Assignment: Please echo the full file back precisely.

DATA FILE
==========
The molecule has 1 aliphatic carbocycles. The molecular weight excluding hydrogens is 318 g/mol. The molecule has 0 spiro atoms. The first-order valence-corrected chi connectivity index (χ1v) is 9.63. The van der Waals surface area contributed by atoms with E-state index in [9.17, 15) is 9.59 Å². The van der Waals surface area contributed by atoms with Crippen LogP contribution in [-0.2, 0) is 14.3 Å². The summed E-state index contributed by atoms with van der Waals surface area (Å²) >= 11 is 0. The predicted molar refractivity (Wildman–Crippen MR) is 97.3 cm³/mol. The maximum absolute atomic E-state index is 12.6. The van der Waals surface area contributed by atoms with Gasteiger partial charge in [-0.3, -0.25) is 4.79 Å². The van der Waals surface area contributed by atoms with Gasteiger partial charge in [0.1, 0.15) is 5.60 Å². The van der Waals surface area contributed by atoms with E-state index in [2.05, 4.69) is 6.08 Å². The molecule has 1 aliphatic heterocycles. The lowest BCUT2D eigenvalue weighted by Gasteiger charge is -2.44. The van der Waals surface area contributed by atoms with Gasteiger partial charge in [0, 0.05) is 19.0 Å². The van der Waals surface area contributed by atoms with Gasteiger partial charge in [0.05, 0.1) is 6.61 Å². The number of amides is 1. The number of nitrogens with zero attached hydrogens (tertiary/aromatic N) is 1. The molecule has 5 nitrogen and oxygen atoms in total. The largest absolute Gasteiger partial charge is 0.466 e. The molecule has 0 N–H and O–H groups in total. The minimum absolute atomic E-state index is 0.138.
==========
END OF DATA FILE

The molecule has 1 aliphatic carbocycles. The molecular weight excluding hydrogens is 318 g/mol. The molecule has 0 spiro atoms. The first-order valence-corrected chi connectivity index (χ1v) is 9.63. The van der Waals surface area contributed by atoms with E-state index in [9.17, 15) is 9.59 Å². The van der Waals surface area contributed by atoms with Crippen LogP contribution in [-0.2, 0) is 14.3 Å². The summed E-state index contributed by atoms with van der Waals surface area (Å²) >= 11 is 0. The predicted molar refractivity (Wildman–Crippen MR) is 97.3 cm³/mol. The maximum absolute atomic E-state index is 12.6. The van der Waals surface area contributed by atoms with Gasteiger partial charge in [-0.3, -0.25) is 4.79 Å². The van der Waals surface area contributed by atoms with Gasteiger partial charge in [0.1, 0.15) is 5.60 Å². The van der Waals surface area contributed by atoms with E-state index in [2.05, 4.69) is 6.08 Å². The molecule has 1 aliphatic heterocycles. The lowest BCUT2D eigenvalue weighted by Gasteiger charge is -2.44. The van der Waals surface area contributed by atoms with Gasteiger partial charge in [0, 0.05) is 19.0 Å². The van der Waals surface area contributed by atoms with Gasteiger partial charge in [0.05, 0.1) is 6.61 Å². The number of amides is 1. The number of nitrogens with zero attached hydrogens (tertiary/aromatic N) is 1. The molecule has 5 nitrogen and oxygen atoms in total. The largest absolute Gasteiger partial charge is 0.466 e. The molecule has 0 N–H and O–H groups in total. The minimum absolute atomic E-state index is 0.138.